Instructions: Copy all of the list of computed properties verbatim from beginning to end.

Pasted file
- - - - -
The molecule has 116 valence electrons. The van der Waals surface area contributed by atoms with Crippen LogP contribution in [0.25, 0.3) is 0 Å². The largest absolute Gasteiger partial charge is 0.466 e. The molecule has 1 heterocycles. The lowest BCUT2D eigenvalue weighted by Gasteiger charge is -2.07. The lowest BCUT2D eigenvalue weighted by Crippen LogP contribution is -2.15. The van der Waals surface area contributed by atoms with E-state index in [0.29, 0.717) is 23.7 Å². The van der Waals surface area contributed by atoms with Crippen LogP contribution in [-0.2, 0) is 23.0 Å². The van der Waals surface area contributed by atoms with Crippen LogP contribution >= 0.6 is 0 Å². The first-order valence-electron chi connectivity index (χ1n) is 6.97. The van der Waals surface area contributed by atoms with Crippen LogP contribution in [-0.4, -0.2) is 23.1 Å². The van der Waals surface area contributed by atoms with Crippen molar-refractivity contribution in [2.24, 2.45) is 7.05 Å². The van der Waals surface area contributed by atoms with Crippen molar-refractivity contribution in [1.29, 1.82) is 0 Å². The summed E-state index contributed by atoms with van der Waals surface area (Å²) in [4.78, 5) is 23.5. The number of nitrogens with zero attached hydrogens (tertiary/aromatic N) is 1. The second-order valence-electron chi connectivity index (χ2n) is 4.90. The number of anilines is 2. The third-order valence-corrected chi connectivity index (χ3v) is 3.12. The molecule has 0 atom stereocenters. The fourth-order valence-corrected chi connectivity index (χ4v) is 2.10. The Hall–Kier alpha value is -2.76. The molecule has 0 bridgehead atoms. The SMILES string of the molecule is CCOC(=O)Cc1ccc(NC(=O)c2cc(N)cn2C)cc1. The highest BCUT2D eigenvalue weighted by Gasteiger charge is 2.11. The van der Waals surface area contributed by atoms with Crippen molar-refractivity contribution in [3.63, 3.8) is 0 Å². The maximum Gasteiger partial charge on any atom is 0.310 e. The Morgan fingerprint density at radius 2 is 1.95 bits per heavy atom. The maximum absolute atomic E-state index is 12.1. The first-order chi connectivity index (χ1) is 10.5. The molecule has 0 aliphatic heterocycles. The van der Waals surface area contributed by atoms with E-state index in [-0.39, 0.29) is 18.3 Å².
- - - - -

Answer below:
The molecule has 116 valence electrons. The van der Waals surface area contributed by atoms with Crippen LogP contribution in [0.25, 0.3) is 0 Å². The largest absolute Gasteiger partial charge is 0.466 e. The molecule has 1 heterocycles. The lowest BCUT2D eigenvalue weighted by Gasteiger charge is -2.07. The lowest BCUT2D eigenvalue weighted by Crippen LogP contribution is -2.15. The van der Waals surface area contributed by atoms with E-state index in [0.29, 0.717) is 23.7 Å². The van der Waals surface area contributed by atoms with Crippen LogP contribution in [-0.2, 0) is 23.0 Å². The van der Waals surface area contributed by atoms with Crippen LogP contribution >= 0.6 is 0 Å². The first-order valence-electron chi connectivity index (χ1n) is 6.97. The van der Waals surface area contributed by atoms with Crippen LogP contribution in [-0.4, -0.2) is 23.1 Å². The van der Waals surface area contributed by atoms with Crippen molar-refractivity contribution in [2.24, 2.45) is 7.05 Å². The van der Waals surface area contributed by atoms with Crippen molar-refractivity contribution in [1.29, 1.82) is 0 Å². The summed E-state index contributed by atoms with van der Waals surface area (Å²) in [4.78, 5) is 23.5. The number of nitrogens with zero attached hydrogens (tertiary/aromatic N) is 1. The second-order valence-electron chi connectivity index (χ2n) is 4.90. The number of anilines is 2. The third-order valence-corrected chi connectivity index (χ3v) is 3.12. The molecule has 0 atom stereocenters. The fourth-order valence-corrected chi connectivity index (χ4v) is 2.10. The Hall–Kier alpha value is -2.76. The molecule has 0 bridgehead atoms. The SMILES string of the molecule is CCOC(=O)Cc1ccc(NC(=O)c2cc(N)cn2C)cc1. The highest BCUT2D eigenvalue weighted by Gasteiger charge is 2.11. The van der Waals surface area contributed by atoms with Crippen molar-refractivity contribution in [3.63, 3.8) is 0 Å². The maximum Gasteiger partial charge on any atom is 0.310 e. The Morgan fingerprint density at radius 2 is 1.95 bits per heavy atom. The maximum absolute atomic E-state index is 12.1. The first-order chi connectivity index (χ1) is 10.5. The molecule has 0 aliphatic heterocycles. The van der Waals surface area contributed by atoms with E-state index in [-0.39, 0.29) is 18.3 Å².